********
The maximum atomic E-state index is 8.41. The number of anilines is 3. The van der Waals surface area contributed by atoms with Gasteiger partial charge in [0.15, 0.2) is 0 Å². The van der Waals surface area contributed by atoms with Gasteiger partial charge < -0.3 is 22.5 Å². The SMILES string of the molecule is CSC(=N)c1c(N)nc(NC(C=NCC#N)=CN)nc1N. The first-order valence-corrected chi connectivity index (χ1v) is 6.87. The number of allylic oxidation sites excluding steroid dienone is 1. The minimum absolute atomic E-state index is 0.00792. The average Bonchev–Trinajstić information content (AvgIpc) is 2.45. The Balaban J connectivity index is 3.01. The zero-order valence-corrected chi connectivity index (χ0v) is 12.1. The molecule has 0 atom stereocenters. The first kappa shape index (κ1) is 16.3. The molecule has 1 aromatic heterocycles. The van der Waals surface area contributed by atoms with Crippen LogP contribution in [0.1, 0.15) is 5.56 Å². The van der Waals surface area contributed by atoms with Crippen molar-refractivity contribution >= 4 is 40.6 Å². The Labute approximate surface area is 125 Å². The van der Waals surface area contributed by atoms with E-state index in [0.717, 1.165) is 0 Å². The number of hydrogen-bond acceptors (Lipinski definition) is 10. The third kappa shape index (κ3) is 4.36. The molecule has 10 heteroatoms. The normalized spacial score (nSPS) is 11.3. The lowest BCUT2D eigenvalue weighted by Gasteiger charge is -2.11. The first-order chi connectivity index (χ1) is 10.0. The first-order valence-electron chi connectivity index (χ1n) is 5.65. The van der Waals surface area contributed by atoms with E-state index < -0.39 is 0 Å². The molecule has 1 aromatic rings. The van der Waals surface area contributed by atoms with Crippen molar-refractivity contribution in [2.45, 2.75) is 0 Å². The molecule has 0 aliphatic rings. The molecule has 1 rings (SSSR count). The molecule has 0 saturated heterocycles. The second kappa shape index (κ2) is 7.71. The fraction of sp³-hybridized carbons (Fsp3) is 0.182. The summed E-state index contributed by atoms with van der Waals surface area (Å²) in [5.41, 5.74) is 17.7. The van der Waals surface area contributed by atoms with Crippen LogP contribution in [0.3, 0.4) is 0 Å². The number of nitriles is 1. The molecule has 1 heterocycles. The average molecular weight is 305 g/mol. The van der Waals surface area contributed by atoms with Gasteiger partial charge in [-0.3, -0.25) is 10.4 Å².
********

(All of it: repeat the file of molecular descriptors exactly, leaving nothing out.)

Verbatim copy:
The maximum atomic E-state index is 8.41. The number of anilines is 3. The van der Waals surface area contributed by atoms with Gasteiger partial charge in [0.15, 0.2) is 0 Å². The van der Waals surface area contributed by atoms with Gasteiger partial charge < -0.3 is 22.5 Å². The SMILES string of the molecule is CSC(=N)c1c(N)nc(NC(C=NCC#N)=CN)nc1N. The first-order valence-corrected chi connectivity index (χ1v) is 6.87. The number of allylic oxidation sites excluding steroid dienone is 1. The minimum absolute atomic E-state index is 0.00792. The average Bonchev–Trinajstić information content (AvgIpc) is 2.45. The Balaban J connectivity index is 3.01. The zero-order valence-corrected chi connectivity index (χ0v) is 12.1. The molecule has 0 atom stereocenters. The first kappa shape index (κ1) is 16.3. The molecule has 1 aromatic heterocycles. The van der Waals surface area contributed by atoms with Crippen LogP contribution in [0.1, 0.15) is 5.56 Å². The van der Waals surface area contributed by atoms with Crippen molar-refractivity contribution >= 4 is 40.6 Å². The Labute approximate surface area is 125 Å². The van der Waals surface area contributed by atoms with E-state index in [0.717, 1.165) is 0 Å². The number of hydrogen-bond acceptors (Lipinski definition) is 10. The third kappa shape index (κ3) is 4.36. The molecule has 10 heteroatoms. The normalized spacial score (nSPS) is 11.3. The lowest BCUT2D eigenvalue weighted by Gasteiger charge is -2.11. The first-order chi connectivity index (χ1) is 10.0. The first-order valence-electron chi connectivity index (χ1n) is 5.65. The van der Waals surface area contributed by atoms with E-state index < -0.39 is 0 Å². The molecule has 1 aromatic rings. The van der Waals surface area contributed by atoms with Crippen molar-refractivity contribution in [2.45, 2.75) is 0 Å². The molecule has 0 aliphatic rings. The molecule has 1 rings (SSSR count). The molecule has 0 saturated heterocycles. The second kappa shape index (κ2) is 7.71. The fraction of sp³-hybridized carbons (Fsp3) is 0.182. The summed E-state index contributed by atoms with van der Waals surface area (Å²) in [5.41, 5.74) is 17.7. The van der Waals surface area contributed by atoms with Crippen LogP contribution in [0.3, 0.4) is 0 Å². The number of nitriles is 1. The molecule has 1 heterocycles. The average molecular weight is 305 g/mol. The van der Waals surface area contributed by atoms with Gasteiger partial charge in [-0.3, -0.25) is 10.4 Å².